In 1948, the International Labor Organization wrote The Freedom Of Association And Protection Of The Right To Organize Convention, and this convention became effective in 1950. The Freedom Of Association And Protection Of The Right To Organize Convention is intended to ensure that laborers throughout the world have the right to form as well as join labor unions. While 154 of the ILO’s 187 member states have ratified this convention, the U.S. has never signed a party to this convention.
Again, this is a mystery to me. I’m not going to attempt to explain why the U.S. has continued to refused to sign party to this convention since 1948. During the latter half of the nineteenth century as well as during the first 3 decades of the 20th century, working conditions in factories throughout the U.S. were notoriously harsh, safety standards were often either non-existent or not enforced and there was no shortage of racism and sexism in hiring practices. Workers in numerous industries had repeatedly tried to establish labor unions, and practices such as union busting and strike busting were commonplace.
However, by 1948 when The Freedom Of Association And The Protection Of The Right To Organize Convention was written, the rights of industrial and agricultural workers throughout the U.S. to create as well as to participate in labor unions were well protected. The rights of agricultural and industrial workers to participate actively in labor unions are in fact better protected in the U.S. than they are in a number of the countries that have ratified The Freedom Of Association And The Protection Of The Right To Organize Convention.
Labor Unions in the U.S. are not perfect, there have been numerous instances in which the administrators of labor unions in the U.S. have been found to have been engaging in business with organized crime. However, these situations are always investigated by Federal investigators, and the people who were involved have usually ended up being tried and sent to prison. The links between labor unions in the U.S. and organized crime are no secret, the issue is not likely to entirely successfully resolved anytime in the near future, but this is not the reason that every President since Harry Truman has refused to sign party to this convention.
The Right To Organize And Collective Bargaining Convention were written in 1949 and this convention was entered into force in 1951. The Right To Organize And Collective Bargaining Convention is a continuation of The Freedom Of Association And The Protection Of The Right To Organize Convention. The terms of The Right To Organize And Collective Bargaining Convention include nor specific details about the roles that labor unions can assume with regard to negotiations between laborers and administrators than The Freedom Of Association And The Protection Of The Right To Organize Convention had.
The U.S. has never signed party to this convention, and again the reasons for this escape me entirely because our domestic laws which protect the rights of labor unions to negotiate with corporate management on virtually every single issue that affects hiring practices, laborers’ rights and workplace safety are more advanced than the laws regarding those same issues in a number of the countries which have signed and ratified this convention.
The Convention Concerning Equal Remuneration For Men And Women Workers For Work Of Equal Value (1951)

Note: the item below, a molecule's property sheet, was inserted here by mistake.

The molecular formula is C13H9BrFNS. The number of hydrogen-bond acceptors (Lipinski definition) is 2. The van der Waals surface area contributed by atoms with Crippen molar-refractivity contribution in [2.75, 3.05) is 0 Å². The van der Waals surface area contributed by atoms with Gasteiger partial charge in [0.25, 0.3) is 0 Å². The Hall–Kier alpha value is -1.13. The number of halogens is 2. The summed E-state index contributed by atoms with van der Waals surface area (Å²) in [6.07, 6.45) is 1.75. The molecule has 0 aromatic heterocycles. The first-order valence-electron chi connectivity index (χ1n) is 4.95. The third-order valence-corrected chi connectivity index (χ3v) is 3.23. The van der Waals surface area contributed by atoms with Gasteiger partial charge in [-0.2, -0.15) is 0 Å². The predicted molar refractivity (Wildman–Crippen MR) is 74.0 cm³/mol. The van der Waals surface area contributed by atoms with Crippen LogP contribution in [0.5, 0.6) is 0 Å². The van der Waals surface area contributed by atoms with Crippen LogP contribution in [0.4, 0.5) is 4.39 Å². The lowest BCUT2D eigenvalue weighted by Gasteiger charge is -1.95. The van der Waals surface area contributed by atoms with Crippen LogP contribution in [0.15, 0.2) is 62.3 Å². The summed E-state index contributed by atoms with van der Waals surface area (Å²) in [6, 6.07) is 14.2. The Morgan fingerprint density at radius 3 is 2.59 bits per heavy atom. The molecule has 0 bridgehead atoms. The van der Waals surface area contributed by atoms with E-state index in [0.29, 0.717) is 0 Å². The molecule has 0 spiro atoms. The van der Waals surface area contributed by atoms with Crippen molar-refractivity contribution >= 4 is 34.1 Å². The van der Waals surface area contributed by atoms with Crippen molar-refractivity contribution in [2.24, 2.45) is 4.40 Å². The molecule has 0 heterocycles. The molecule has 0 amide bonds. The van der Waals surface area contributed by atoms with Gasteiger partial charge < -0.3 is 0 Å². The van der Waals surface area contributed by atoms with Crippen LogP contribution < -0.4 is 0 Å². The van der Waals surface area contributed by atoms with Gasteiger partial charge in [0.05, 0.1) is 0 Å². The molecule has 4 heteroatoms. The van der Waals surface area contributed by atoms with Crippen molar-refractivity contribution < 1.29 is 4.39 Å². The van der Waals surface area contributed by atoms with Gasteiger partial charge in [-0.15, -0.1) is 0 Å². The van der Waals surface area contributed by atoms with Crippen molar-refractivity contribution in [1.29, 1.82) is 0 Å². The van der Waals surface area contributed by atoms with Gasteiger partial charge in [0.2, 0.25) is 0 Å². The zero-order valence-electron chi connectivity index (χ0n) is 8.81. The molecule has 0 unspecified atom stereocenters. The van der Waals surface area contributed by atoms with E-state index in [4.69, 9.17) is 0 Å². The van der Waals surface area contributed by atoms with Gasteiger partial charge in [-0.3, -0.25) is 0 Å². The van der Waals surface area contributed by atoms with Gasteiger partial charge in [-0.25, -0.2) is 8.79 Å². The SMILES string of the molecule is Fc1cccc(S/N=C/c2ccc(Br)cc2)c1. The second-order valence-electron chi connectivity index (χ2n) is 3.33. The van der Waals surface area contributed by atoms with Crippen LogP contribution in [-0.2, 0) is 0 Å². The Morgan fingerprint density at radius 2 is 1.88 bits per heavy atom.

In 1951, The ILO wrote The Equal Remuneration Convention, and this convention was entered into force in 1953. As the name of this convention implies, the purpose of this convention is to ensure equal pay for equal work. The U.S. has signed party to this convention, but we’ve never ratified it.
The U.S. has never been free from sexism, racism or ageism, and this becomes very noticeable when we read every reliable study which analyzes salaries throughout the U.S. However, as the 2020’s begin, we’re now closer than we have ever been at any time in our history to date to closing up the gaps in salaries with regard to gender, race, and age in many professions and industries. No politicians anywhere in the U.S. have anything to gain by waiting any longer for us to ratify this convention.
In 1957, administrators at the ILO wrote the Abolition Of Forced Labor Convention, and this convention became effective in 1959. This 1957 convention is a continuation of the 1930 Forced Labor Convention. Both the Forced Labor Convention as well as The Abolition Of Forced Labor Convention allow for prison labor. However, in some countries, political dissidents are routinely sent to prisons, and the Abolition Of Forced Labor Convention prohibits requiring people who are in prisons as political dissidents to work in prison labor programs, whereas the 1930 convention had not addressed this loophole.
The U.S. has signed as well as ratified The Abolition Of Forced Labor Convention, which further contributes to the mystery about why we continue to refuse to ratify the Forced Labor Convention of 1930 90 years after the original convention was written because The Abolition Of Forced Labor Convention addresses many of the same issues that the Forced Labor Convention of 1930 addressed.
Whereas the Equal Remuneration Convention of 1951 had addressed the issue of equal pay for equal work, the terms of the Discrimination Convention are intended to address equality in hiring practices as well as protection against harassment as well as equality in salaries. It is important to note here that the terms of the Discrimination Convention do specifically mention gender, race, religion, nationalities, and political views, but in 1957, the administrators at the ILO were not yet ready to mention gender identity and LGBT rights in the terms of any ILO conventions.